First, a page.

Photos and Videos
The child neglect charges against Mirna Mendez (L) were dropped in court Tuesday. Yolanda Larin (R) was due to stand trial in February, but the charges against her will also be dropped, prosecutors said.
A daycare employee has been cleared of all charges against her after a baby died while they were working at an unlicensed daycare in Virginia. The charges against her co-worker are also expected to be dismissed.
Mirna Mendez, 42, of Woodbridge, had faced five counts of child neglect charges, but the charges were dropped in court Tuesday after her attorney asked for a motion to strike all evidence and the judge agreed, reports News4's Julie Carey.
The judge said that Mendez was was just an employee at the daycare and had no way to change the circumstances there.
The standard for criminal neglect is very high in Virginia, requiring a showing of gross negligence or wanton disregard for safety.
Mendez, along with Yolanda Larin, 50, of Manassas, were found to be watching a total of 23 children on the day that three-month-old Teagan Sample died. The children ranged in age from newborn to four years old.
Larin was due to stand trial in February, but the charges against her will also be dropped, prosecutors said Tuesday.
Leaving court Tuesday, the parents of Teagan Sample said they were disappointed, but declined to comment further.
On March 8, the baby was found unresponsive at the daycare center where the two women were working in the 13200 block of Sapphire Ridge Place in Bristow, Va.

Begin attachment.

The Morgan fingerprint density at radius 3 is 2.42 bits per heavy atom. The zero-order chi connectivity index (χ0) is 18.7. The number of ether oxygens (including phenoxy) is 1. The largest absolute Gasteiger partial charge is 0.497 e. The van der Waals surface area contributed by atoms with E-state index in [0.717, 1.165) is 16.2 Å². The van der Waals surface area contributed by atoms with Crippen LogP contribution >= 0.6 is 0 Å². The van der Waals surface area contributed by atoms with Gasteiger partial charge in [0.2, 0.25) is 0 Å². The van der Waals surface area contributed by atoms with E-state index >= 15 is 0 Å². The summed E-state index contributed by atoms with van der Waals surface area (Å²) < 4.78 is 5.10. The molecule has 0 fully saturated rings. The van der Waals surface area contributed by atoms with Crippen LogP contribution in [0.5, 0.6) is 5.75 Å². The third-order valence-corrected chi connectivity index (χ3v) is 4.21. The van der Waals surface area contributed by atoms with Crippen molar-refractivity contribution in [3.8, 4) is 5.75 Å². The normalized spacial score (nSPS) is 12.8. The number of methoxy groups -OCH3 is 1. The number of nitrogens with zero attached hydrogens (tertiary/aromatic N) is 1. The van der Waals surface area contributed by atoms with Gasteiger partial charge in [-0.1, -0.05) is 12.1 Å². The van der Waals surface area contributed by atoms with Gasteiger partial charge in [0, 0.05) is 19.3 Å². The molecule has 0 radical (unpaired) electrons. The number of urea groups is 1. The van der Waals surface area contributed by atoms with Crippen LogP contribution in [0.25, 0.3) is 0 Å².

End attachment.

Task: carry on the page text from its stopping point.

The women called 911and a dispatcher gave Mendez instructions to perform CPR. When authorities arrived at the home, they took Sample to an area hospital where she was later pronounced dead.
The medical examiner's report lists Sample's cause and manner of death as undetermined. The autopsy revealed no obvious signs of trauma.
Larin and Mendez were the only adults present at the daycare center. The 23 children they were watching included five younger than 12 months old.
Both women were consequently charged with five counts of child neglect, one for each of the babies.
The owners of the home and operators of the daycare, Rocio del Pilar Chavez Pacheco and Joan Carlo Barra, had left for Peru about a week prior to the baby's death.
Chavez Pacheco pleaded guilty to four felonies: two counts of reckless endangerment and two counts of obtaining money by false pretenses for the operation the day care.
Her husband Barra, entered Alford pleas to four misdemeanors of running an unlicensed daycare, meaning he did not admit his guilt or involvement but did not want to risk what could happen at trial.
Both were sentenced to probation.